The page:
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01-06-2012 | Uitgave 3/2012

Journal of Behavioral Medicine 3/2012

Impact of Mindfulness-Based Stress Reduction (MBSR) on attention, rumination and resting blood pressure in women with cancer: A waitlist-controlled study

Journal of Behavioral Medicine > Uitgave 3/2012
Tavis S. Campbell, Laura E. Labelle, Simon L. Bacon, Peter Faris, Linda E. Carlson
Belangrijke opmerkingen
This research is funded by the Canadian Breast Cancer Research Alliance (CBCRA), the Alberta Heritage Foundation for Medical Research, and the Canadian Interdisciplinary Network for Complementary and Alternative Medicine Research. Preliminary results have been presented at the CBCRA Reasons for Hope conference (April 2008), Mind and Life Summer Research Institute (June 2007), American Psychosomatic Society meeting (March 2007), and the Canadian Interdisciplinary Network for Complementary and Alternative Medicine research symposium (November 2006).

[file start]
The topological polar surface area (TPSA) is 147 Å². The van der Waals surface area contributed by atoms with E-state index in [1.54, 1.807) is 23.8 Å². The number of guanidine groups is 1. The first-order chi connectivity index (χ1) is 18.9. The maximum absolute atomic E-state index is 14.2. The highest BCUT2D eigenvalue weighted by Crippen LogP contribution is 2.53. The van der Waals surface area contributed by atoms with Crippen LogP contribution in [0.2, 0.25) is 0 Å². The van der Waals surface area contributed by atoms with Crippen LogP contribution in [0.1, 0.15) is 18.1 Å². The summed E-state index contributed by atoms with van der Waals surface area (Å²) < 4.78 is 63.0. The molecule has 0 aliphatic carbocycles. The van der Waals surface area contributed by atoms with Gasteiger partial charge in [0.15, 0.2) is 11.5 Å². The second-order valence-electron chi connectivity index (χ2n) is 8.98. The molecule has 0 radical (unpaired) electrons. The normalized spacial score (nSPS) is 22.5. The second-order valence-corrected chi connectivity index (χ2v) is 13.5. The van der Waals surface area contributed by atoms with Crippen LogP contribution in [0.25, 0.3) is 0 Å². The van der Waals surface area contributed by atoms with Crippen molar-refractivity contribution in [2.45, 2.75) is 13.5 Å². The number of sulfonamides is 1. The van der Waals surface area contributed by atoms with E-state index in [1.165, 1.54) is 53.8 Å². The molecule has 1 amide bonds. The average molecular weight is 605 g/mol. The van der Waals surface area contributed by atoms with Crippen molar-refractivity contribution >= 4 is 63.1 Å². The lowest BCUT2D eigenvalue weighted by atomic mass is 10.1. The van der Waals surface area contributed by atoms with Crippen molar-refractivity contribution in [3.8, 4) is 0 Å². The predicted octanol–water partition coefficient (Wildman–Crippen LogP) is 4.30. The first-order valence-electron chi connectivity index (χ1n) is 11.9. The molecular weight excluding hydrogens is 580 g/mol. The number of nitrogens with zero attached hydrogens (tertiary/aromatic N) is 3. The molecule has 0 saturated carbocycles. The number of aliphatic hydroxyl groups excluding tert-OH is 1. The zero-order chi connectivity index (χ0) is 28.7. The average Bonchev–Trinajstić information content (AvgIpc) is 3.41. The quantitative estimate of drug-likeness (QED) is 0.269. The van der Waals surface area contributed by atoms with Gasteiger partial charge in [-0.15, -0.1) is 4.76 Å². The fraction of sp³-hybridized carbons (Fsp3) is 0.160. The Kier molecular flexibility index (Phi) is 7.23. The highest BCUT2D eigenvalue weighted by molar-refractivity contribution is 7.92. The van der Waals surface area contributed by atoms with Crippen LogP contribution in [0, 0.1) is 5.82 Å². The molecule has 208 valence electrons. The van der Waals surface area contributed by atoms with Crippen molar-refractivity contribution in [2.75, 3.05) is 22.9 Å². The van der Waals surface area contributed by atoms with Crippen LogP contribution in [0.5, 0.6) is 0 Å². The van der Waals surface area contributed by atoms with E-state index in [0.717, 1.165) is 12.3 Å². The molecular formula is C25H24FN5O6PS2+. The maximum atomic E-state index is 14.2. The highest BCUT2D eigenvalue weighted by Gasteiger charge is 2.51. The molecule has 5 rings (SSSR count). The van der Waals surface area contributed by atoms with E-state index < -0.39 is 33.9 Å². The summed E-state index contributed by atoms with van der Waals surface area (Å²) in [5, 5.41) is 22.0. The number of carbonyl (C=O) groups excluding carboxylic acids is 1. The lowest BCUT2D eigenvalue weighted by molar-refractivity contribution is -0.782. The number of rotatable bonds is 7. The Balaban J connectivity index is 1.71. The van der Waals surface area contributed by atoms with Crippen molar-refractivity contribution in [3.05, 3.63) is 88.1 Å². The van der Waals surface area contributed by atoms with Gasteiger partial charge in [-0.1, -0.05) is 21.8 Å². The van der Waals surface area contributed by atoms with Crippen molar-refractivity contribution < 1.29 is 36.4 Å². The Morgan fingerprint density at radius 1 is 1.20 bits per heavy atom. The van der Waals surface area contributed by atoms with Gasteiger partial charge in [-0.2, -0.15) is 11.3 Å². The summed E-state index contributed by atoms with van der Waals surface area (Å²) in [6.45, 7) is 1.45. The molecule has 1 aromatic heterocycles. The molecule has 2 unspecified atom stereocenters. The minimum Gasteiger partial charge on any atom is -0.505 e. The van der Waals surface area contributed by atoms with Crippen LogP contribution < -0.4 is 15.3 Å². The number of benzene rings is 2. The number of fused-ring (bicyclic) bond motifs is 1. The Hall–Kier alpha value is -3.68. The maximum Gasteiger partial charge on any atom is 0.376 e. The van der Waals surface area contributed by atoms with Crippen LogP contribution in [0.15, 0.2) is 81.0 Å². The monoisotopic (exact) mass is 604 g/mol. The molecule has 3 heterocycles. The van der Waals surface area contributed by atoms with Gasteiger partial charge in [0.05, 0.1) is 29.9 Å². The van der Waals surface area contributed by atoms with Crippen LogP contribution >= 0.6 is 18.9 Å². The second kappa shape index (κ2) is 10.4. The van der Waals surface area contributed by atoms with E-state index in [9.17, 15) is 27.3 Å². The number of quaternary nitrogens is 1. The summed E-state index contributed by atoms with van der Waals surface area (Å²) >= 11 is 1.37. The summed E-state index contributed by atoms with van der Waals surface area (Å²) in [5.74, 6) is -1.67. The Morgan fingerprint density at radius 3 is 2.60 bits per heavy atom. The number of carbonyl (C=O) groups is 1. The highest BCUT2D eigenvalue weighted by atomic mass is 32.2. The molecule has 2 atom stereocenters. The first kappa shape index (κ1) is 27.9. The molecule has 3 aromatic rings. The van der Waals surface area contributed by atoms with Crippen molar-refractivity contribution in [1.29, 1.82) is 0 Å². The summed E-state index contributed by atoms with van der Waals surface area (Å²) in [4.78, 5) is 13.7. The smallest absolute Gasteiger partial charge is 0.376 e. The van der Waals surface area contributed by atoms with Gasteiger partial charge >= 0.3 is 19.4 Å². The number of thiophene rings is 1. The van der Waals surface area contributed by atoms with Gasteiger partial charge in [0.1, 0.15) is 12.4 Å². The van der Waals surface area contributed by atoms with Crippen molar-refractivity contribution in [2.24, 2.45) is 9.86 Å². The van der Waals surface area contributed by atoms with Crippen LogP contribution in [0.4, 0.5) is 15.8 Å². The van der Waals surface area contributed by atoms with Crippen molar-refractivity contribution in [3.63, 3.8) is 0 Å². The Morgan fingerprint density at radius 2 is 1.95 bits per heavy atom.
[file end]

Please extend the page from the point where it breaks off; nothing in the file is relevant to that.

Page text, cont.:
The present study is a waitlist-controlled investigation of the impact of a Mindfulness-Based Stress Reduction (MBSR) program on mindful attentiveness, rumination and blood pressure (BP) in women with cancer. Female post-treatment cancer patients were recruited from the MBSR program waitlist. Participants completed self-report measures of mindfulness and rumination and measured casual BP at home before and after the 8-week MBSR program or waiting period. MBSR group participants demonstrated higher levels of mindful attentiveness and decreased ruminative thinking following the intervention but no difference in BP, when compared to controls. In the MBSR group, decreases in rumination correlated with decreases in SBP and increases in mindful attention. When participants were assigned to “Higher BP” and “Lower BP” conditions based on mean BP values at week 1, “Higher BP” participants in the MBSR group (n = 19) had lower SBP at week 8 relative to the control group (n = 16). A MBSR program may be efficacious in increasing mindful attention and decreasing rumination in women with cancer. Randomized controlled trials are needed to evaluate an impact on clinically elevated BP.

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